Edward Emerson Barnard
(16 Dec 1857 - 6 Feb 1923)
EDWARD EMERSON BARNARD.
by J. A. Parkhukst.
from Journal Royal Astronomical Society of Canada
[p.49] Our profound sorrow at Barnard’s death is relieved by thoughts of the rich legacy of memories which he left us. He was an example of the possibilities which America offers to its youth. Nowhere else in the world could a boy rise from such restricted and difficult conditions to such a complete and abundant manhood, honored equally for friendly character and high scientific attainments. In attempting to sketch his life, one is embarrassed by the multitude of things which should be told to give anything like a complete idea of the man and his work.
Barnard’s life falls naturally into three periods: His youth, education, and the beginnings of his scientific career in Nashville, Tenn.; his rich contributions to astronomy from the Lick Observatory from 1888 to 1895; his life and work at Yerkes from 1896 to his death.
The story of his early life is most romantic, though some features of his early youth during the war were so sad that he could not be persuaded to repeat them. Born after the death of his father, the family endured such poverty that they gladly rescued Army hardtack found floating down the river. Yet in these hard circumstances he learned to be reliable, and his mother found work for him in the photograph gallery of Van Stavoren, because they could depend on him to keep the solar camera, used in making direct enlargements, on the roof pointed toward the sun, while other boys would fall asleep at the task. At the early age of 9 he took this job, and soon began his astronomical observations by marking on the roof the position of the shadow of the chimney when the clock in the neighboring tower struck 12. But the shadow did not return to the same place at later noons, and so the equation of time was independently discovered. No wonder that he was later called by Sir Robert Ball the foremost observational astronomer in the world.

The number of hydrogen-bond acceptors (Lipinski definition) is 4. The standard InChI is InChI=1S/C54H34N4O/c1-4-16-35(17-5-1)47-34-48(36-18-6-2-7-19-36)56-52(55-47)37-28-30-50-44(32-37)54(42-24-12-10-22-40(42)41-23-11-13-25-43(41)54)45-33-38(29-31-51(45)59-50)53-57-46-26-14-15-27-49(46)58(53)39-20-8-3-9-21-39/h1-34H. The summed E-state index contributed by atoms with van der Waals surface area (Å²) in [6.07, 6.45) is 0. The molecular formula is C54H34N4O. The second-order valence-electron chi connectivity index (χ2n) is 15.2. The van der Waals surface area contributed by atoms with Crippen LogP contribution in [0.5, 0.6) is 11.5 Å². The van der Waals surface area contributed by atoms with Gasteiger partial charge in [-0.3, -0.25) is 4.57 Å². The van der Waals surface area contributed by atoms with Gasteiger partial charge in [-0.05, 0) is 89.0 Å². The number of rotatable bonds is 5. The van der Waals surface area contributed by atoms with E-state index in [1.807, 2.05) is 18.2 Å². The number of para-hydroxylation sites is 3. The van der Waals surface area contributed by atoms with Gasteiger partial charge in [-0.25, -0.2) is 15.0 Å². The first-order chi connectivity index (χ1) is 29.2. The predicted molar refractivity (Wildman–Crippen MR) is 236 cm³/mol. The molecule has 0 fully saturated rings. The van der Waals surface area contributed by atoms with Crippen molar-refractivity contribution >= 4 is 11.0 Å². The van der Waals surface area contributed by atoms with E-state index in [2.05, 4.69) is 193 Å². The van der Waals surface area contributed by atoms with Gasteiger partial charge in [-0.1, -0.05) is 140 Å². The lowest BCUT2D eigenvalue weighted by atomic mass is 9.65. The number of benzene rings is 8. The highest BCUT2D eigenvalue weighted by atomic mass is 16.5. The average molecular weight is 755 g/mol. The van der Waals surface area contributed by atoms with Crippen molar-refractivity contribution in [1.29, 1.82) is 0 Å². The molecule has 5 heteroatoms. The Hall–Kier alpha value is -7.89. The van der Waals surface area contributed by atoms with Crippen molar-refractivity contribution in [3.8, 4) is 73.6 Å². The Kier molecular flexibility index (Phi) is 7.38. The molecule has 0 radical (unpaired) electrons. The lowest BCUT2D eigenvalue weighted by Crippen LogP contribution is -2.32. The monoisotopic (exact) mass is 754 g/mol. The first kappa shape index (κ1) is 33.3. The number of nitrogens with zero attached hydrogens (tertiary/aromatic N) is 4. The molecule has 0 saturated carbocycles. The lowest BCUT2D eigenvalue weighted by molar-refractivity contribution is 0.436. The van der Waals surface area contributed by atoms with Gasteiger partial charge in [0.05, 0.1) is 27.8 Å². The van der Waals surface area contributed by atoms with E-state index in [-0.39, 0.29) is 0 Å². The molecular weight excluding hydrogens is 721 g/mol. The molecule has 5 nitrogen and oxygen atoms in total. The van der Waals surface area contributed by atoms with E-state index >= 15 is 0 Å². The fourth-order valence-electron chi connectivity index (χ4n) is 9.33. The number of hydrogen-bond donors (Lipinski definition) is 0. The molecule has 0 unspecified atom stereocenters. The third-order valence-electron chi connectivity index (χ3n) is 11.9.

Barnard’s kindly nature once led him to lend $2 of his hard-earned money to a boy friend, who could not repay the money but gave him instead a copy of Dick’s Christian Philosopher, which uses astronomy as one of the sciences illustrating the relation of nature to religion. This delicious old book turned the attention of the boy to the heavens, and thus his life work was determined beyond recall. A lens found on the street was put in a paper tube and made his first spyglass; then a better lens and a brass tube began to reveal the universe to the eager youth. What ecstasy that meant can be appreciated only by those who have traveled the same road.
[p.50] Meanwhile the boy was becoming proficient in photography, a fact of greatest importance in directing his future work. He was also making friends, some of whom could aid in his untiring efforts to acquire knowledge. J. W. Braid in his spare time was grinding lenses in the gallery, and, best of all, P. R. Calvert came from England and became associated with them in 1875. In 1877 the American Association met in Nashville and Barnard sought advice from the famous astronomer, Simon Newcomb, who told him that he could never advance in astronomy without much more mathematics than he knew. Cold comfort to a boy who had had only two months’ schooling in his life. But he accepted the challenge.